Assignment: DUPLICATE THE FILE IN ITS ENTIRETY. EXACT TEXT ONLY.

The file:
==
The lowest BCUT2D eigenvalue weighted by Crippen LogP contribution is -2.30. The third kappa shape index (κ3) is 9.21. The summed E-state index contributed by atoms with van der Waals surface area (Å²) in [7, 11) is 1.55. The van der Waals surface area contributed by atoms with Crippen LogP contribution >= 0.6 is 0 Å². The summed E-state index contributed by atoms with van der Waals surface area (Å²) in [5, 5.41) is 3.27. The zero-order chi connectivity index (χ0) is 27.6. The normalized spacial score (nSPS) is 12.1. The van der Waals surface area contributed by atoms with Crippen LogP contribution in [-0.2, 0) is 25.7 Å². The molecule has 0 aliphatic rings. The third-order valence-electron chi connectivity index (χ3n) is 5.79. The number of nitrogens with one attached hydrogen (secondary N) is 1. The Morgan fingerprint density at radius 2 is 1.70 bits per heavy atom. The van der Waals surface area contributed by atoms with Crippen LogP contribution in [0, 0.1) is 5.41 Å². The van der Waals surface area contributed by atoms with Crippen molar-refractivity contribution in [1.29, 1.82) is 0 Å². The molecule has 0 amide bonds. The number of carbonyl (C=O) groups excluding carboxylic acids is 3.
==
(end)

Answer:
The lowest BCUT2D eigenvalue weighted by Crippen LogP contribution is -2.30. The third kappa shape index (κ3) is 9.21. The summed E-state index contributed by atoms with van der Waals surface area (Å²) in [7, 11) is 1.55. The van der Waals surface area contributed by atoms with Crippen LogP contribution >= 0.6 is 0 Å². The summed E-state index contributed by atoms with van der Waals surface area (Å²) in [5, 5.41) is 3.27. The zero-order chi connectivity index (χ0) is 27.6. The normalized spacial score (nSPS) is 12.1. The van der Waals surface area contributed by atoms with Crippen LogP contribution in [-0.2, 0) is 25.7 Å². The molecule has 0 aliphatic rings. The third-order valence-electron chi connectivity index (χ3n) is 5.79. The number of nitrogens with one attached hydrogen (secondary N) is 1. The Morgan fingerprint density at radius 2 is 1.70 bits per heavy atom. The van der Waals surface area contributed by atoms with Crippen LogP contribution in [0, 0.1) is 5.41 Å². The van der Waals surface area contributed by atoms with Crippen molar-refractivity contribution in [1.29, 1.82) is 0 Å². The molecule has 0 amide bonds. The number of carbonyl (C=O) groups excluding carboxylic acids is 3.